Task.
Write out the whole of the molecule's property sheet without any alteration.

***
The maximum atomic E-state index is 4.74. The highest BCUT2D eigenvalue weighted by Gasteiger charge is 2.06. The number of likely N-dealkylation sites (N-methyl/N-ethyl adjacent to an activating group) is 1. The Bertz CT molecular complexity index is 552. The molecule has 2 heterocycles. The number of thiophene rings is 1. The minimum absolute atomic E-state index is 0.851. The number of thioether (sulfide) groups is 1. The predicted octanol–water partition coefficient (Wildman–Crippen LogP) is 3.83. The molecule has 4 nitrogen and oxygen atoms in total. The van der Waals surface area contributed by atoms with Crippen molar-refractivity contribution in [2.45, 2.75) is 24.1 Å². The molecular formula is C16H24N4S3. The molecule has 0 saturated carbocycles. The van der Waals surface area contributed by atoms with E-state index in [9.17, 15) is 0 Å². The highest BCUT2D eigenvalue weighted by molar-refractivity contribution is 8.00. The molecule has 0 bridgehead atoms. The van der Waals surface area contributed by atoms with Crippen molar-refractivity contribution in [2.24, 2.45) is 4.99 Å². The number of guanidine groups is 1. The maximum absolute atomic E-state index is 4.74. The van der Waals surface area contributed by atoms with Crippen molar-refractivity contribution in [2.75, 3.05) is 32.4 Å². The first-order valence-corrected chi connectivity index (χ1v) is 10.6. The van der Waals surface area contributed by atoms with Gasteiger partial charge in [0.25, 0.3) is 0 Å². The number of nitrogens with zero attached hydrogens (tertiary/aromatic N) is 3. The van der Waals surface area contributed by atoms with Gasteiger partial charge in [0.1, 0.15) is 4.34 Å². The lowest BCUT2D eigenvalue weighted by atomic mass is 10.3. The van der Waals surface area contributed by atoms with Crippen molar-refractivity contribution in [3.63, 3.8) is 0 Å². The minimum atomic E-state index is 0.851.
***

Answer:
The maximum atomic E-state index is 4.74. The highest BCUT2D eigenvalue weighted by Gasteiger charge is 2.06. The number of likely N-dealkylation sites (N-methyl/N-ethyl adjacent to an activating group) is 1. The Bertz CT molecular complexity index is 552. The molecule has 2 heterocycles. The number of thiophene rings is 1. The minimum absolute atomic E-state index is 0.851. The number of thioether (sulfide) groups is 1. The predicted octanol–water partition coefficient (Wildman–Crippen LogP) is 3.83. The molecule has 4 nitrogen and oxygen atoms in total. The van der Waals surface area contributed by atoms with Crippen molar-refractivity contribution in [2.45, 2.75) is 24.1 Å². The molecular formula is C16H24N4S3. The molecule has 0 saturated carbocycles. The van der Waals surface area contributed by atoms with E-state index in [9.17, 15) is 0 Å². The highest BCUT2D eigenvalue weighted by molar-refractivity contribution is 8.00. The molecule has 0 bridgehead atoms. The van der Waals surface area contributed by atoms with Crippen molar-refractivity contribution in [2.24, 2.45) is 4.99 Å². The number of guanidine groups is 1. The maximum absolute atomic E-state index is 4.74. The van der Waals surface area contributed by atoms with Crippen molar-refractivity contribution in [2.75, 3.05) is 32.4 Å². The first-order valence-corrected chi connectivity index (χ1v) is 10.6. The van der Waals surface area contributed by atoms with Gasteiger partial charge in [0.25, 0.3) is 0 Å². The number of nitrogens with zero attached hydrogens (tertiary/aromatic N) is 3. The van der Waals surface area contributed by atoms with Gasteiger partial charge in [0.1, 0.15) is 4.34 Å². The lowest BCUT2D eigenvalue weighted by atomic mass is 10.3. The van der Waals surface area contributed by atoms with Crippen molar-refractivity contribution in [3.63, 3.8) is 0 Å². The minimum atomic E-state index is 0.851.